How do you look at the rest of your career and how long you want to do it? Do you have a set amount of time that you want to do it for?
Itís not a time thing. Iím taking it fight to fight.

You talk a lot about doing things differently. Do you have regrets when you look back?
Youíve got to hug it, embrace it and enjoy it. Looking back on my youth I would have told myself that you see opportunities along the way and that you need to snatch them up because that day does come. I donít say, Ďwhere did the time go?í I just sit there and think of the road trips and all the things and its all good, all cool for first time in a while. Iíve really enjoyed watching BJ Penn do his thing. Itís been really exciting to me and extremely motivating the way he has turned himself around. Now, Iíll never be as skilled as that kid but the way he turned it around for himself is great to see. I realize now at 34 years old ó all these listings have me as older but Iím 34 ó that this is my last ride. And Iím not going to sit back, Iím going to go after it. Iíve got great family support and all the negatives, money grubbing people, Iím in the process of getting rid of them. Iím making everything the way I always wanted it. Iím staring at the mountains here in Idaho, not far from where Justin Eilers was buried, and Iíve got my whole family around me. This is my last ride and everyone is saddled up.

01-10-2010, 02:17 PM
all this losing has clearly made him emotionally unstable. i think this is the first interview where he has stooped to bashing pat militech and his training. i hope he wins or else someone may want to put him on suicide watch (in all seriousness)

01-10-2010, 03:36 PM
all this losing has clearly made him emotionally unstable. i think this is the first interview where he has stooped to bashing pat militech and his training. i hope he wins or else someone may want to put him on suicide watch (in all seriousness)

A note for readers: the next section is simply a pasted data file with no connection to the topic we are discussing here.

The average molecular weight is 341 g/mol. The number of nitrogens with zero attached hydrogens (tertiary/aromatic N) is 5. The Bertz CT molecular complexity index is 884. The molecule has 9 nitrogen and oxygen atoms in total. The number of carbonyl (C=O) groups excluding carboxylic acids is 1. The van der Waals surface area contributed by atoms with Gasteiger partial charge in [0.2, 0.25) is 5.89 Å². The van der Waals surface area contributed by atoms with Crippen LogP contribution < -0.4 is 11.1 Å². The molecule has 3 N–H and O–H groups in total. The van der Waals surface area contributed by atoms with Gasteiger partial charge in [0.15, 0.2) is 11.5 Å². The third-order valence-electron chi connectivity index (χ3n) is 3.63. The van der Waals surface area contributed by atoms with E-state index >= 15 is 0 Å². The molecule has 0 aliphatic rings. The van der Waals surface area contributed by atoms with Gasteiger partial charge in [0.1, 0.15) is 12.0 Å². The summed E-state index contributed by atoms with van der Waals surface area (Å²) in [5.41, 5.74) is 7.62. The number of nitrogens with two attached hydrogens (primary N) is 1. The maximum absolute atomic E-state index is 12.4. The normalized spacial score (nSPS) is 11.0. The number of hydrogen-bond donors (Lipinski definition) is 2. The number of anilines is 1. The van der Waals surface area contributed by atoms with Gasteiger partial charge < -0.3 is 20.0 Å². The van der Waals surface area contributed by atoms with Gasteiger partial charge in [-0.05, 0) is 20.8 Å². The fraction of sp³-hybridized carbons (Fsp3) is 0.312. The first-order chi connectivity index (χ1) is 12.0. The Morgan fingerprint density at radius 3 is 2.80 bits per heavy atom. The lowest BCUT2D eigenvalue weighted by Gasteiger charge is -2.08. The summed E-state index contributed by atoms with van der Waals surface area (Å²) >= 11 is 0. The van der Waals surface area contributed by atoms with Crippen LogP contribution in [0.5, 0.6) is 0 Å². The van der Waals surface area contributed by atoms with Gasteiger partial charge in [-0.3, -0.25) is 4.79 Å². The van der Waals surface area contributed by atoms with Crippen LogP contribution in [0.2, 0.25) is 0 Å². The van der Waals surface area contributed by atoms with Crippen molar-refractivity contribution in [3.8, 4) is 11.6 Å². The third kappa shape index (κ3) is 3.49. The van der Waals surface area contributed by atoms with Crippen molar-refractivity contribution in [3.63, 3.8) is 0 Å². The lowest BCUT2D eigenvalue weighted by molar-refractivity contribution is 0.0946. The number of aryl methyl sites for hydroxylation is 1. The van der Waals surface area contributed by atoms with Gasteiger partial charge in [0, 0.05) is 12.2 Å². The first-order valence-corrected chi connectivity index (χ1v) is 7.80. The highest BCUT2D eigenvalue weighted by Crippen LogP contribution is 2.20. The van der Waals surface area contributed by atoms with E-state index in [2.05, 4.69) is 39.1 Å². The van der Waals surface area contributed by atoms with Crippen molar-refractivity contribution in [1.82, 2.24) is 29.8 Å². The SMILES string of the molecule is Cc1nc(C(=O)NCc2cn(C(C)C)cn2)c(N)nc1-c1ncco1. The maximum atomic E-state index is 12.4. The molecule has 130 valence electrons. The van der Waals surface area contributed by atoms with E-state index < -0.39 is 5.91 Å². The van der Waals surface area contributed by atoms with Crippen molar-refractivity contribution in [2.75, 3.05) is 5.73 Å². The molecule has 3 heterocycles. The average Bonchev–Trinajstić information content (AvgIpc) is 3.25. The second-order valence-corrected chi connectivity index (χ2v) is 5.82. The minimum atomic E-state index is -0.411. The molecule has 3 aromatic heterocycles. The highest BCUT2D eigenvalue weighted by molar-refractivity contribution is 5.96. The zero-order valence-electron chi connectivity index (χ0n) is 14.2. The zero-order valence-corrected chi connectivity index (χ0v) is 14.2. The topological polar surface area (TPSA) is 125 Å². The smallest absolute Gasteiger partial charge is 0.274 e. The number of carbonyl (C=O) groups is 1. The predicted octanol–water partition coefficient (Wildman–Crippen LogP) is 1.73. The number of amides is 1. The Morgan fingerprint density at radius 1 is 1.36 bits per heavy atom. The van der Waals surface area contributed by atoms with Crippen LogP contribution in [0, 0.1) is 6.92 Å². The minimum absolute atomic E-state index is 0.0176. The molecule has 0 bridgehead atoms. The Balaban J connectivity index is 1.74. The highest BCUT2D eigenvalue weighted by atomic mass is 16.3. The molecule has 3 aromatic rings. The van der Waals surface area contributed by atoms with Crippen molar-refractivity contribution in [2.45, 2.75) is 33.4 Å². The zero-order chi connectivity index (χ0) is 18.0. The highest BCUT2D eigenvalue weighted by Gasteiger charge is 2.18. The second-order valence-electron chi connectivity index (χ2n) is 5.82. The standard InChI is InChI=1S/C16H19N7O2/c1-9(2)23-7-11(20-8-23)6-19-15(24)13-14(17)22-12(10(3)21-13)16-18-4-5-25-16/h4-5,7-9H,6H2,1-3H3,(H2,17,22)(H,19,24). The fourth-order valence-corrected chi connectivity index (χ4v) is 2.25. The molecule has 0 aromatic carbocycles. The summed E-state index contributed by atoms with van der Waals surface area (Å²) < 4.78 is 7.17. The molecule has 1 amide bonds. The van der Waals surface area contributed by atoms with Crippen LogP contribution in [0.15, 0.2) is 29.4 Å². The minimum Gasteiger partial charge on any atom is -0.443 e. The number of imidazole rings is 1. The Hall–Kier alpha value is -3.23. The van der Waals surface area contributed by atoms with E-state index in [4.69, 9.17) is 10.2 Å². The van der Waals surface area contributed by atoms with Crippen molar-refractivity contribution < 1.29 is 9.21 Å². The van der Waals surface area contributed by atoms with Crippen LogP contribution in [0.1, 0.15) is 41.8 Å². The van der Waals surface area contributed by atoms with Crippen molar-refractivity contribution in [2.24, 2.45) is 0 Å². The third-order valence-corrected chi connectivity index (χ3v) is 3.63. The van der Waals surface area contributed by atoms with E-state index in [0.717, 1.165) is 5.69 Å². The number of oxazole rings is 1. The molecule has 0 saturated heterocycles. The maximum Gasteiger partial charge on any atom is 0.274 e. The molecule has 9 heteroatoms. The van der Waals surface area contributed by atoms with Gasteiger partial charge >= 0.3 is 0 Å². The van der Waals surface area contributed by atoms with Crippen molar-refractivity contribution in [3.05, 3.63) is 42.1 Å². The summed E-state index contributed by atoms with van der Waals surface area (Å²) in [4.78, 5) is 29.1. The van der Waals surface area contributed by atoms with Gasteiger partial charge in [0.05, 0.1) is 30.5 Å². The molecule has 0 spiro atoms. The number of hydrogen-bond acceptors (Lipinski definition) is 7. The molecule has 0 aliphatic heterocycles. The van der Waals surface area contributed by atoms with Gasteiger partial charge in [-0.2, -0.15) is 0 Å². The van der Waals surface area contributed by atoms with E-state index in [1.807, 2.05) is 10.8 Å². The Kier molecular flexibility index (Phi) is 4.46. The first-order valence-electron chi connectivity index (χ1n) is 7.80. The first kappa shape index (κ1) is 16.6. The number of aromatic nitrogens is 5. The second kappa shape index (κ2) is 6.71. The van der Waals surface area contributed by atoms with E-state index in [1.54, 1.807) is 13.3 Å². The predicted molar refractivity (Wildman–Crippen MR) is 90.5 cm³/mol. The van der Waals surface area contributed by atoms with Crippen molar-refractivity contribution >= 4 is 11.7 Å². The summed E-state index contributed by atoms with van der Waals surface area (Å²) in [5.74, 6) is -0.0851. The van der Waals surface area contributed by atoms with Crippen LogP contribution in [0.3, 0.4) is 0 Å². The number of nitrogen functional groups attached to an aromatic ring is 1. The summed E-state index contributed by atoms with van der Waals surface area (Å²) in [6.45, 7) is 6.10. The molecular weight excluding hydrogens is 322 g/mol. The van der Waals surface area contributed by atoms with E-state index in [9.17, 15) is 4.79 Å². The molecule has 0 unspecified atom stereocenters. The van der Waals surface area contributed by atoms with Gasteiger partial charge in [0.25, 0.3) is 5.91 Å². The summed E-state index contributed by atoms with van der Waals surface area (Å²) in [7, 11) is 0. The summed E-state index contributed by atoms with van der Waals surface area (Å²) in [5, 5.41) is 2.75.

He's got depression and anxiety...and you think he might be "emotionally unstable"

01-10-2010, 03:56 PM
He's got depression and anxiety...and you think he might be "emotionally unstable"

While I agree that it's a stong term.. it fits.. but honestly most people are emotionally unstable in certain situations.

01-10-2010, 04:03 PM
While I agree that it's a stong term.. it fits.. but honestly most people are emotionally unstable in certain situations.

not only is he unstable, he's unpredictable to :w00t:

But I dont think either of those "strong" terms are much in the way of new when applied to Jens Pulver do you :laugh:

He's still magnificent :) although, I gotta say, I'm glad he was in a better mood when I interviewed him :ninja:

By the sounds of it though...this interview is prior to the documentary excerpt that I put in the other thread.

01-11-2010, 05:42 AM
He's lean mean fighting machine!
WAR JENS! :w00t:

01-11-2010, 01:33 PM
I'l always root for him.

01-11-2010, 01:45 PM
Was that a typo about Matt and Robbie being in Missouri?

01-11-2010, 02:14 PM

Jens...you have to take this one. You HAVE to.

01-11-2010, 02:17 PM
I'l always root for him.

Shouldnt we all :w00t:

01-11-2010, 06:40 PM
Who's Jens

jk Dave. I wish him the best he really needs a win not just for his career but for himself. It would help him considerably as a person